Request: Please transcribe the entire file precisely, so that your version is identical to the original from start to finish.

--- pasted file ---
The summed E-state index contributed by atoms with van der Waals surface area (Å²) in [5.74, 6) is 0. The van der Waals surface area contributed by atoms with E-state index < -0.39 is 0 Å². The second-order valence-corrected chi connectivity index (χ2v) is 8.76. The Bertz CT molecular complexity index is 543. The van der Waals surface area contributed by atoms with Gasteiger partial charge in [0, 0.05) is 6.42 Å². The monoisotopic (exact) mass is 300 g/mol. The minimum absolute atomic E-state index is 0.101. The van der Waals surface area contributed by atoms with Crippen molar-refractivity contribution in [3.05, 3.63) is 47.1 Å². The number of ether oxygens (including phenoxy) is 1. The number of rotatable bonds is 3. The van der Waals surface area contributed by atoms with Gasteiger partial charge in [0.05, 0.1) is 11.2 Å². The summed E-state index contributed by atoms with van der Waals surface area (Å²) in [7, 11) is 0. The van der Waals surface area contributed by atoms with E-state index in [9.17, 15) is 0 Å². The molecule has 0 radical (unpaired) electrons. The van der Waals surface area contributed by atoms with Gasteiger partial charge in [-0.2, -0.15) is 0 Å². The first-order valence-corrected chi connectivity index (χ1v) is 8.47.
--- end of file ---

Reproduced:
The summed E-state index contributed by atoms with van der Waals surface area (Å²) in [5.74, 6) is 0. The van der Waals surface area contributed by atoms with E-state index < -0.39 is 0 Å². The second-order valence-corrected chi connectivity index (χ2v) is 8.76. The Bertz CT molecular complexity index is 543. The van der Waals surface area contributed by atoms with Gasteiger partial charge in [0, 0.05) is 6.42 Å². The monoisotopic (exact) mass is 300 g/mol. The minimum absolute atomic E-state index is 0.101. The van der Waals surface area contributed by atoms with Crippen molar-refractivity contribution in [3.05, 3.63) is 47.1 Å². The number of ether oxygens (including phenoxy) is 1. The number of rotatable bonds is 3. The van der Waals surface area contributed by atoms with Gasteiger partial charge in [0.05, 0.1) is 11.2 Å². The summed E-state index contributed by atoms with van der Waals surface area (Å²) in [7, 11) is 0. The van der Waals surface area contributed by atoms with E-state index in [9.17, 15) is 0 Å². The molecule has 0 radical (unpaired) electrons. The van der Waals surface area contributed by atoms with Gasteiger partial charge in [-0.2, -0.15) is 0 Å². The first-order valence-corrected chi connectivity index (χ1v) is 8.47.